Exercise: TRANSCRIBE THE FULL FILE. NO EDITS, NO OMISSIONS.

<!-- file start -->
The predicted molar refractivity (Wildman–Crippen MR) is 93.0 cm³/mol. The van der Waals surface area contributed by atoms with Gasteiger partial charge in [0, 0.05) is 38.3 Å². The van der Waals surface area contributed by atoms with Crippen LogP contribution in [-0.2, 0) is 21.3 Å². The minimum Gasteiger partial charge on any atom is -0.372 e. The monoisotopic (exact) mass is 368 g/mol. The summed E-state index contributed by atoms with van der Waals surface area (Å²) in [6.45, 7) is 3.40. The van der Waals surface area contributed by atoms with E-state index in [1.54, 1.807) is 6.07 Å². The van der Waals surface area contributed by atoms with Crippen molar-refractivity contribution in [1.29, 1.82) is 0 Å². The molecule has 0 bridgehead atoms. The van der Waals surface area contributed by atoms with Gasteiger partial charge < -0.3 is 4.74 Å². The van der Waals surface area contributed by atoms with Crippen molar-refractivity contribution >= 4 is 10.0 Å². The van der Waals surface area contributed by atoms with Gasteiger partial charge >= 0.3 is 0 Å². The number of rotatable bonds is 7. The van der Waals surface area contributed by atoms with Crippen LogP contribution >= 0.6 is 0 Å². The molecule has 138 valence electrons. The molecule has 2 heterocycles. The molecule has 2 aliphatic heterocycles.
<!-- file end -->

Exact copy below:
The predicted molar refractivity (Wildman–Crippen MR) is 93.0 cm³/mol. The van der Waals surface area contributed by atoms with Gasteiger partial charge in [0, 0.05) is 38.3 Å². The van der Waals surface area contributed by atoms with Crippen LogP contribution in [-0.2, 0) is 21.3 Å². The minimum Gasteiger partial charge on any atom is -0.372 e. The monoisotopic (exact) mass is 368 g/mol. The summed E-state index contributed by atoms with van der Waals surface area (Å²) in [6.45, 7) is 3.40. The van der Waals surface area contributed by atoms with E-state index in [1.54, 1.807) is 6.07 Å². The van der Waals surface area contributed by atoms with Crippen molar-refractivity contribution in [1.29, 1.82) is 0 Å². The molecule has 0 bridgehead atoms. The van der Waals surface area contributed by atoms with Gasteiger partial charge < -0.3 is 4.74 Å². The van der Waals surface area contributed by atoms with Crippen molar-refractivity contribution >= 4 is 10.0 Å². The van der Waals surface area contributed by atoms with Gasteiger partial charge >= 0.3 is 0 Å². The number of rotatable bonds is 7. The van der Waals surface area contributed by atoms with Crippen LogP contribution >= 0.6 is 0 Å². The molecule has 138 valence electrons. The molecule has 2 heterocycles. The molecule has 2 aliphatic heterocycles.